Who, or what, inspires you most and why?
I have always been inspired by the people with whom I work, especially those working on the front line, in advice agencies and as solicitors and barristers working to help people; and those who work in the law to make things different and better. It has been a huge privilege to work with this community all of my career and to be able to continue to do so in my retirement.
Personally, my greatest inspiration was my mother, who had spent many years on bringing up three children, teaching part-time and working with a women’s organisation, then in her sixties doing what she had always wanted by working on equal opportunities for women, becoming Co-Chair of the Women’s National Commission and then Deputy Chair of the Equal Opportunities Commission. Her late flowering ( she had been a civil servant during the war but since she married had to resign in peacetime) gave me the confidence to work part time, to take a career break, and to survive two years at home with a mystery virus, and still feel that I could return to work and make something of it.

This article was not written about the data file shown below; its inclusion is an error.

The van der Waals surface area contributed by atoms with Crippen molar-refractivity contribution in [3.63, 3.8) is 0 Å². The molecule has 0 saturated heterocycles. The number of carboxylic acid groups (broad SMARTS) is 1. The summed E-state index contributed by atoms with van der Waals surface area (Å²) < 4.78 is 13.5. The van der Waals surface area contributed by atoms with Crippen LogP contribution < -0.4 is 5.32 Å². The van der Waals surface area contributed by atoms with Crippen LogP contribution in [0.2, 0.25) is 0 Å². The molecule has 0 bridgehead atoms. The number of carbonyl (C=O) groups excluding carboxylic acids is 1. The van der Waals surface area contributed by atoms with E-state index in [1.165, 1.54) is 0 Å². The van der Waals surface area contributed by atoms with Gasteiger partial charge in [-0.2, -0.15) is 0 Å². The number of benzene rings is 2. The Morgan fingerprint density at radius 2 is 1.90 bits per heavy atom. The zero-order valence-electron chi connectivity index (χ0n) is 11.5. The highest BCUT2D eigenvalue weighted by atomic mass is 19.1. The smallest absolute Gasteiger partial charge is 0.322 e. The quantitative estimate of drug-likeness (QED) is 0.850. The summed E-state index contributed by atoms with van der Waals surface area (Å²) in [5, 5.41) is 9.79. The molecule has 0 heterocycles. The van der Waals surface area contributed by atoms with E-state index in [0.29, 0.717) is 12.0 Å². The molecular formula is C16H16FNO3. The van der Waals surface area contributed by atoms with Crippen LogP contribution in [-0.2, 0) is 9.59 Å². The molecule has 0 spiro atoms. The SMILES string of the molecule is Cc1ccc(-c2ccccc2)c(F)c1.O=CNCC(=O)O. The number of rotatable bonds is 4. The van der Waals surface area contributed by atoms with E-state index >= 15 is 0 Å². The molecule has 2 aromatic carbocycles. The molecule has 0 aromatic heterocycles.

What have you discovered during your career which you would have benefited from knowing as a student?
One can achieve more working with others than on one’s own. It took some time to develop the nerve to work in this way in the Lord Chancellor’s Department. The traditional way was to look at the files and to follow what had been done before! I always wanted to find out what professional and lay court users wanted in the areas of work that I was responsible for, but at the start of my career this was rather discouraged – as making things take too long! I later found that involving those who knew about the law, including academics, helped us gain a richer appreciation of the practical problems and possible solutions. I have lost count of the number of working parties I have chaired, but I owe such a lot to the people who gave so much time and knowledge and experience through them.
Join us on 19 March 2016 for our Annual Student Conference to hear Andrea Coomber, Director of JUSTICE, in conversation with Shami Chakrabarti, Director of Liberty. Sign up now.